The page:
#7 HeirofSalvation, Aug 15, 2012
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  8. Deacon

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    WHERE is Melchizedek TODAY???

    Reports vary but some say:

    He lives in Graceland and close friends with Elvis

    He’s an unregistered alien collecting Social Security benefits in Florida and living off Abraham's tithes

    He’s a Congressman in living in Washington D.C. eternally elected

    Rob
     
  9. Yeshua1

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    I agree either view is supportable, but think that the point of jesus being one "like unto" him was saying that the OT type that pointed to how jesus would be theHigh Priest in heaven was based actual life of a real historical person...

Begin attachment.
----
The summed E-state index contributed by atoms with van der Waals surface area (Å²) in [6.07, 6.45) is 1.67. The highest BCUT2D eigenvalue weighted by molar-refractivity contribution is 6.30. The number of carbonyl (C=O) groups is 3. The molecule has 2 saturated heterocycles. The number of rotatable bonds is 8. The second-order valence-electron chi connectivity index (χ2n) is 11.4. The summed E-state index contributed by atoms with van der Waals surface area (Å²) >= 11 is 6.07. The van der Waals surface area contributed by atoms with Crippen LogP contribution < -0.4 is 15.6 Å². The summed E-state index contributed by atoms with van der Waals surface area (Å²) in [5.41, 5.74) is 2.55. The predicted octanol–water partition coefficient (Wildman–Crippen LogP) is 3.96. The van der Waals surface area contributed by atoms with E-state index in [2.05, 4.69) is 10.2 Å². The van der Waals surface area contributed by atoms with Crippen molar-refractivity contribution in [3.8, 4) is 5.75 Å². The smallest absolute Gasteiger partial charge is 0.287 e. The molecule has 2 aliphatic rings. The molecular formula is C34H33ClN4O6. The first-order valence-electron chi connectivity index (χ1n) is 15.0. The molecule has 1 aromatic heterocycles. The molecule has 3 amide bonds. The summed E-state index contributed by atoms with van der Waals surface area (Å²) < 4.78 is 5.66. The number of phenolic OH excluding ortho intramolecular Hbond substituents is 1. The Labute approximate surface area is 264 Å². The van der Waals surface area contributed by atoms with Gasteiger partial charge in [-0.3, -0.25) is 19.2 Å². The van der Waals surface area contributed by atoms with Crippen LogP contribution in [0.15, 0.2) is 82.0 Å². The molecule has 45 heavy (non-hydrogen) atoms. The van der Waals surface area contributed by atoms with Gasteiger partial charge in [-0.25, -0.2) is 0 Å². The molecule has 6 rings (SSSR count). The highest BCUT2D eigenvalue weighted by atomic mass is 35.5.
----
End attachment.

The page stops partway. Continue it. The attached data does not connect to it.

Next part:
That just as mel was without any known geneologies, so jesus would be in his mode, as an eternal high priest under the new covenant!
     
  10. AresMan

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    Heb 7:1 For this Melchisedec, king of Salem, priest of the most high God, who met Abraham returning from the slaughter of the kings, and blessed him;
    Heb 7:2 To whom also Abraham gave a tenth part of all; first being by interpretation King of righteousness, and after that also King of Salem, which is, King of peace;
    Heb 7:3 Without father, without mother, without descent, having neither beginning of days, nor end of life; but made like unto the Son of God; abideth a priest continually.